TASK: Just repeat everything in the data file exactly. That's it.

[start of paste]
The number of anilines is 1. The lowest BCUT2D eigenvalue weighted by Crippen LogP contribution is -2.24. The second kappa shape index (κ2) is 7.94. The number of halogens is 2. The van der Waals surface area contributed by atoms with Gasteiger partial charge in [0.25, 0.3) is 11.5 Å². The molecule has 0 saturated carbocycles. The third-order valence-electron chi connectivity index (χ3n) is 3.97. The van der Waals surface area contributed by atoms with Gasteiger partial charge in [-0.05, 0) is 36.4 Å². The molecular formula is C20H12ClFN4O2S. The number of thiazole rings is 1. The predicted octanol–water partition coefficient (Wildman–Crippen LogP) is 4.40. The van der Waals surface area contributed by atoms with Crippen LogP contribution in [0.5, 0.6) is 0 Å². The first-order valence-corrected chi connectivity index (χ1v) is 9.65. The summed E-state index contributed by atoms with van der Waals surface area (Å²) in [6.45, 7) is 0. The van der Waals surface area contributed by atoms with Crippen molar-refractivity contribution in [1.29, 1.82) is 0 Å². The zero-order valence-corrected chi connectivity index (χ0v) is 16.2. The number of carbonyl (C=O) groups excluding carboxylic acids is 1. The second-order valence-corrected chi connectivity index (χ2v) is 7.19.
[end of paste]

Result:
The number of anilines is 1. The lowest BCUT2D eigenvalue weighted by Crippen LogP contribution is -2.24. The second kappa shape index (κ2) is 7.94. The number of halogens is 2. The van der Waals surface area contributed by atoms with Gasteiger partial charge in [0.25, 0.3) is 11.5 Å². The molecule has 0 saturated carbocycles. The third-order valence-electron chi connectivity index (χ3n) is 3.97. The van der Waals surface area contributed by atoms with Gasteiger partial charge in [-0.05, 0) is 36.4 Å². The molecular formula is C20H12ClFN4O2S. The number of thiazole rings is 1. The predicted octanol–water partition coefficient (Wildman–Crippen LogP) is 4.40. The van der Waals surface area contributed by atoms with Crippen LogP contribution in [0.5, 0.6) is 0 Å². The first-order valence-corrected chi connectivity index (χ1v) is 9.65. The summed E-state index contributed by atoms with van der Waals surface area (Å²) in [6.45, 7) is 0. The van der Waals surface area contributed by atoms with Crippen molar-refractivity contribution in [1.29, 1.82) is 0 Å². The zero-order valence-corrected chi connectivity index (χ0v) is 16.2. The number of carbonyl (C=O) groups excluding carboxylic acids is 1. The second-order valence-corrected chi connectivity index (χ2v) is 7.19.